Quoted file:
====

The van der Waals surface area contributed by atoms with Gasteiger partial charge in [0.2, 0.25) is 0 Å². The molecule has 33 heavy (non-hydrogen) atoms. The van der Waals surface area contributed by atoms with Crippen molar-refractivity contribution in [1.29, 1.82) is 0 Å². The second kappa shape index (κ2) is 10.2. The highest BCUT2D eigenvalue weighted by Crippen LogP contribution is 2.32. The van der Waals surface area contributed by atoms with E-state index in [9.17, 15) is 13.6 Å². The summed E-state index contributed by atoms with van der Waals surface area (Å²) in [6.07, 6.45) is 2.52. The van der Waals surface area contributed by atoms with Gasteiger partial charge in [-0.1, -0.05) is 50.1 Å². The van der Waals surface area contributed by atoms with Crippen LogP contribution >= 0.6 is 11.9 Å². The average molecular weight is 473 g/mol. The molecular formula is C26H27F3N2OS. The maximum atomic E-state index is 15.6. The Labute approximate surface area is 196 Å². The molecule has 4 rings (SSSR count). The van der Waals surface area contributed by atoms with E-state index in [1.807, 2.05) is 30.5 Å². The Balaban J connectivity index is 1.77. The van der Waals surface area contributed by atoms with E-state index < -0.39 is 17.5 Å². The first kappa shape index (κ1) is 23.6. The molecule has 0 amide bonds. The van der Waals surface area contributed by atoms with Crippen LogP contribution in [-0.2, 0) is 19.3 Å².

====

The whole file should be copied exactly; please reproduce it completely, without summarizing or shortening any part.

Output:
The van der Waals surface area contributed by atoms with Gasteiger partial charge in [0.2, 0.25) is 0 Å². The molecule has 33 heavy (non-hydrogen) atoms. The van der Waals surface area contributed by atoms with Crippen molar-refractivity contribution in [1.29, 1.82) is 0 Å². The second kappa shape index (κ2) is 10.2. The highest BCUT2D eigenvalue weighted by Crippen LogP contribution is 2.32. The van der Waals surface area contributed by atoms with E-state index in [9.17, 15) is 13.6 Å². The summed E-state index contributed by atoms with van der Waals surface area (Å²) in [6.07, 6.45) is 2.52. The van der Waals surface area contributed by atoms with Gasteiger partial charge in [-0.1, -0.05) is 50.1 Å². The van der Waals surface area contributed by atoms with Crippen LogP contribution >= 0.6 is 11.9 Å². The average molecular weight is 473 g/mol. The molecular formula is C26H27F3N2OS. The maximum atomic E-state index is 15.6. The Labute approximate surface area is 196 Å². The molecule has 4 rings (SSSR count). The van der Waals surface area contributed by atoms with E-state index in [1.807, 2.05) is 30.5 Å². The Balaban J connectivity index is 1.77. The van der Waals surface area contributed by atoms with E-state index < -0.39 is 17.5 Å². The first kappa shape index (κ1) is 23.6. The molecule has 0 amide bonds. The van der Waals surface area contributed by atoms with Crippen LogP contribution in [-0.2, 0) is 19.3 Å².